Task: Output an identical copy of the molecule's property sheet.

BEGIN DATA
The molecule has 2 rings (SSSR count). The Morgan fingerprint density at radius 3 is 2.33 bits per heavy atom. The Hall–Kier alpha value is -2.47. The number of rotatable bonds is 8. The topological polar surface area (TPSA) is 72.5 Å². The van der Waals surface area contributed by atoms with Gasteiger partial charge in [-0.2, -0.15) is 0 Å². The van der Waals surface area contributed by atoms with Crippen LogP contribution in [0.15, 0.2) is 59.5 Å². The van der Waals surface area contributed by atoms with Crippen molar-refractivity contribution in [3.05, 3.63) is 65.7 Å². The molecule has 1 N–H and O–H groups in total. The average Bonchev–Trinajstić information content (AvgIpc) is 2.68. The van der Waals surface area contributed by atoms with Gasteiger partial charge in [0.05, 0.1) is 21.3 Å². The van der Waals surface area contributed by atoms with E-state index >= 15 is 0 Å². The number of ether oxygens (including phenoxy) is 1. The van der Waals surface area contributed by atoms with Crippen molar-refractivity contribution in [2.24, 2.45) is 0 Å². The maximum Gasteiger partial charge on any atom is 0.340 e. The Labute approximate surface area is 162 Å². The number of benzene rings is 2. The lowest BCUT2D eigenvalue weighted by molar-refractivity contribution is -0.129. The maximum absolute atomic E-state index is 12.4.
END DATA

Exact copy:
The molecule has 2 rings (SSSR count). The Morgan fingerprint density at radius 3 is 2.33 bits per heavy atom. The Hall–Kier alpha value is -2.47. The number of rotatable bonds is 8. The topological polar surface area (TPSA) is 72.5 Å². The van der Waals surface area contributed by atoms with Gasteiger partial charge in [-0.2, -0.15) is 0 Å². The van der Waals surface area contributed by atoms with Crippen LogP contribution in [0.15, 0.2) is 59.5 Å². The van der Waals surface area contributed by atoms with Crippen molar-refractivity contribution in [3.05, 3.63) is 65.7 Å². The molecule has 1 N–H and O–H groups in total. The average Bonchev–Trinajstić information content (AvgIpc) is 2.68. The van der Waals surface area contributed by atoms with Gasteiger partial charge in [0.05, 0.1) is 21.3 Å². The van der Waals surface area contributed by atoms with E-state index >= 15 is 0 Å². The number of ether oxygens (including phenoxy) is 1. The van der Waals surface area contributed by atoms with Crippen molar-refractivity contribution in [2.24, 2.45) is 0 Å². The maximum Gasteiger partial charge on any atom is 0.340 e. The Labute approximate surface area is 162 Å². The number of benzene rings is 2. The lowest BCUT2D eigenvalue weighted by molar-refractivity contribution is -0.129. The maximum absolute atomic E-state index is 12.4.